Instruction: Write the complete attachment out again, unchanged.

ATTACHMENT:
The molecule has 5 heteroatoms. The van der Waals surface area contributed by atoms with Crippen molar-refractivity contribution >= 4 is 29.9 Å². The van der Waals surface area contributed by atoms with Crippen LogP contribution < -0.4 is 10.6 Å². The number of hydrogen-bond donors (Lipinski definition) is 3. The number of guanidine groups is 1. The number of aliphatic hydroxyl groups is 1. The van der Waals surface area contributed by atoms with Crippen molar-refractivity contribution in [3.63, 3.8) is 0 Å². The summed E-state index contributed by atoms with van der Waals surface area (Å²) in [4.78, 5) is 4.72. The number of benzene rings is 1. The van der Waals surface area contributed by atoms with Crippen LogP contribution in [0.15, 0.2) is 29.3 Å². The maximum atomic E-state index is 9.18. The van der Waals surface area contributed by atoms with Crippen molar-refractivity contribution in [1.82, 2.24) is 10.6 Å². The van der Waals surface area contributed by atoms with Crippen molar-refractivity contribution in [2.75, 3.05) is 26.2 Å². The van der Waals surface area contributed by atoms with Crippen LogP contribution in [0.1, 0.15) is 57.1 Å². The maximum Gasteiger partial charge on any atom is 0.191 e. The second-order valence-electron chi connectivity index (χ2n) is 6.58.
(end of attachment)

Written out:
The molecule has 5 heteroatoms. The van der Waals surface area contributed by atoms with Crippen molar-refractivity contribution >= 4 is 29.9 Å². The van der Waals surface area contributed by atoms with Crippen LogP contribution < -0.4 is 10.6 Å². The number of hydrogen-bond donors (Lipinski definition) is 3. The number of guanidine groups is 1. The number of aliphatic hydroxyl groups is 1. The van der Waals surface area contributed by atoms with Crippen molar-refractivity contribution in [3.63, 3.8) is 0 Å². The summed E-state index contributed by atoms with van der Waals surface area (Å²) in [4.78, 5) is 4.72. The number of benzene rings is 1. The van der Waals surface area contributed by atoms with Crippen LogP contribution in [0.15, 0.2) is 29.3 Å². The maximum atomic E-state index is 9.18. The van der Waals surface area contributed by atoms with Crippen molar-refractivity contribution in [1.82, 2.24) is 10.6 Å². The van der Waals surface area contributed by atoms with Crippen molar-refractivity contribution in [2.75, 3.05) is 26.2 Å². The van der Waals surface area contributed by atoms with Crippen LogP contribution in [0.1, 0.15) is 57.1 Å². The maximum Gasteiger partial charge on any atom is 0.191 e. The second-order valence-electron chi connectivity index (χ2n) is 6.58.